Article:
Four artists share single vision for arts

Four artists with four different styles came together to host an annual art show.

Alberni Valley artists

Four artists with four different styles came together to host an annual art show.

Although unique in their works, Connie Watts, Todd Robinson, Lori Wilson and Chris Doman complemented each other at the home of Watts last month, where the holiday display and sale was held. Together they produced a fusion of colour, texture and form and provided an opportunity for the public to see the work coming out of their individual studios.

As artists, the four typically work on their own all year round, so as friends, the show was also a chance to share their passion of art together.

“We get to see what everyone is up to because we all have different techniques,” Watts said.

“It is complementary, the way the designs work on the different mediums,” Robinson said.

“It is a mysterious thing because we are all artists so in a way we think the same language,” Doman said. “It is comfortable because I know they are all creative people.”

Each of the artists brought a high level of talent to the show.

“We all have an expectation of quality,” Watts said.

“And we have confidence in that quality,” Doman added.

In the past, Watts has collaborated with Doman and Wilson, and this is the first year she worked together on pieces with Robinson.

Doman lined the walls and shelves predominantly with prints and acrylic paintings. As an artist all his life, he attended art school and has exhibited his work in a number of shows worldwide. When he moved to Port Alberni seven years ago, he quickly connected with the arts community and hopes to see it continually grow.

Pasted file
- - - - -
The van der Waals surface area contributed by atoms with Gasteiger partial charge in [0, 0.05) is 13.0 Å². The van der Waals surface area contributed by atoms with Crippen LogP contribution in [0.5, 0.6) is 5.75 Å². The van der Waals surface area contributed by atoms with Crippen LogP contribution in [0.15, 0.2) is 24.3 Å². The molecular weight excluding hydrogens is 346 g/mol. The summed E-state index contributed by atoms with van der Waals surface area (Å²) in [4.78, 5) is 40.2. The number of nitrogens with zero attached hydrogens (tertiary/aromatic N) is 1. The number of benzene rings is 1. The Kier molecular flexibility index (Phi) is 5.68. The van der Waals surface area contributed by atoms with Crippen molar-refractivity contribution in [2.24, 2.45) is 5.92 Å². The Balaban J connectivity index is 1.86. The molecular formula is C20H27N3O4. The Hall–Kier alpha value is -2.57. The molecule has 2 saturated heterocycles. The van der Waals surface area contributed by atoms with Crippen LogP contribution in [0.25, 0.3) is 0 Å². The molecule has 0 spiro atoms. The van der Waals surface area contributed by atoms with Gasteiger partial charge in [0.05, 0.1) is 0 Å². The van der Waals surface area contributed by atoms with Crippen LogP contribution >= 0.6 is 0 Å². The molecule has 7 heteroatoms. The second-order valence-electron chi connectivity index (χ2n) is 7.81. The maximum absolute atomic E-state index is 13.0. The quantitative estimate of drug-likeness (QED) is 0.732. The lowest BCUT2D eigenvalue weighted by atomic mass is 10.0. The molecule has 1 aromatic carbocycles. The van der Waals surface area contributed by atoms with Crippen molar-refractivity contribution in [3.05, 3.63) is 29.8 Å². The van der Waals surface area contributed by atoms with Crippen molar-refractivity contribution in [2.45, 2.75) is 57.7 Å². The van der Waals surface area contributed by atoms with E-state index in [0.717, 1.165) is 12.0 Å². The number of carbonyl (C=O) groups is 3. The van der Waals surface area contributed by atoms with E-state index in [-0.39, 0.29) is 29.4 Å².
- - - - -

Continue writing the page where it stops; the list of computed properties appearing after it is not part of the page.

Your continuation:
“I do think it is something the city could take more seriously as a positive thing for its development,” Doman said. “We need a city cultural centre for the arts. It’s here, it’s strong, but we need a place.”

Wilson, a draftsperson by trade, brought her glasswork to the show. It is something she does to explore her creativity, she said.

“I got into it because I had a really ugly yellow pressed glass window, so I made a new one,” she said. “I took a beginners class at Rollin Art Centre but then became pregnant halfway through and couldn’t complete it. I got into stepping stones and made hundreds of them out of glass.

That led to Wilson’s participation in exhibits for Rollin Art Centre and the annual Days with the Arts. Her husband, Jim, a former employee with the Flying Tankers, shares a similar passion for glasswork and had several of his Mars bombers on display, while Lori brought an array of ornaments and functional pieces.

Robinson, known for his glasswork and high-end pieces commissioned throughout the community, brought out a variety of functional and display pieces, including etched glass dishes.

Watts hopes to open her home for a similar show in the spring, where visitors will be able to view her large sculptures and paintings outside her studio, alongside the work of other artists.